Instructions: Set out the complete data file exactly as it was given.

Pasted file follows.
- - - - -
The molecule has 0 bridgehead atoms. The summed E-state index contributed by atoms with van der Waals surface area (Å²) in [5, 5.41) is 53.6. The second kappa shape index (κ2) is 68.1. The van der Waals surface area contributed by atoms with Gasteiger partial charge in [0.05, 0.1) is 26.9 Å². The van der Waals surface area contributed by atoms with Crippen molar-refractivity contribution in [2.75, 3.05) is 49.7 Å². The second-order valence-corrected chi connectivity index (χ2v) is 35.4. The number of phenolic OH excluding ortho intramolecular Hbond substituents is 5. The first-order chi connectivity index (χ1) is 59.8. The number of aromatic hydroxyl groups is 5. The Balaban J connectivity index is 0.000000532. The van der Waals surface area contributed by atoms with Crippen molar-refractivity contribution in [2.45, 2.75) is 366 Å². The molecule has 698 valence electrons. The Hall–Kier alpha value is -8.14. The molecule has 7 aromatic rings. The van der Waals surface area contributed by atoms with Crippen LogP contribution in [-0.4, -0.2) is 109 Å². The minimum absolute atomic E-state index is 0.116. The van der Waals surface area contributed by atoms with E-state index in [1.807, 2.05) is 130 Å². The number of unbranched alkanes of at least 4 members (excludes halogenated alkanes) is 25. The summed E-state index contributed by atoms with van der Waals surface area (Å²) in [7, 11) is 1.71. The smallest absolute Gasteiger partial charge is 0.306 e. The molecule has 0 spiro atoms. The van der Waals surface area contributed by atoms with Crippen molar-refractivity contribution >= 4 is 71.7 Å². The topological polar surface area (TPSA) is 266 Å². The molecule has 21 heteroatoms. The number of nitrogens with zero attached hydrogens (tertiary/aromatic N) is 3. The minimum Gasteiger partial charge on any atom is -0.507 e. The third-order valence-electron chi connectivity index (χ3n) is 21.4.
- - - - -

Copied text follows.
The molecule has 0 bridgehead atoms. The summed E-state index contributed by atoms with van der Waals surface area (Å²) in [5, 5.41) is 53.6. The second kappa shape index (κ2) is 68.1. The van der Waals surface area contributed by atoms with Gasteiger partial charge in [0.05, 0.1) is 26.9 Å². The van der Waals surface area contributed by atoms with Crippen molar-refractivity contribution in [2.75, 3.05) is 49.7 Å². The second-order valence-corrected chi connectivity index (χ2v) is 35.4. The number of phenolic OH excluding ortho intramolecular Hbond substituents is 5. The first-order chi connectivity index (χ1) is 59.8. The number of aromatic hydroxyl groups is 5. The Balaban J connectivity index is 0.000000532. The van der Waals surface area contributed by atoms with Crippen molar-refractivity contribution in [2.45, 2.75) is 366 Å². The molecule has 698 valence electrons. The Hall–Kier alpha value is -8.14. The molecule has 7 aromatic rings. The van der Waals surface area contributed by atoms with Crippen LogP contribution in [-0.4, -0.2) is 109 Å². The minimum absolute atomic E-state index is 0.116. The van der Waals surface area contributed by atoms with E-state index in [1.807, 2.05) is 130 Å². The number of unbranched alkanes of at least 4 members (excludes halogenated alkanes) is 25. The summed E-state index contributed by atoms with van der Waals surface area (Å²) in [7, 11) is 1.71. The smallest absolute Gasteiger partial charge is 0.306 e. The molecule has 0 spiro atoms. The van der Waals surface area contributed by atoms with Crippen molar-refractivity contribution >= 4 is 71.7 Å². The topological polar surface area (TPSA) is 266 Å². The molecule has 21 heteroatoms. The number of nitrogens with zero attached hydrogens (tertiary/aromatic N) is 3. The minimum Gasteiger partial charge on any atom is -0.507 e. The third-order valence-electron chi connectivity index (χ3n) is 21.4.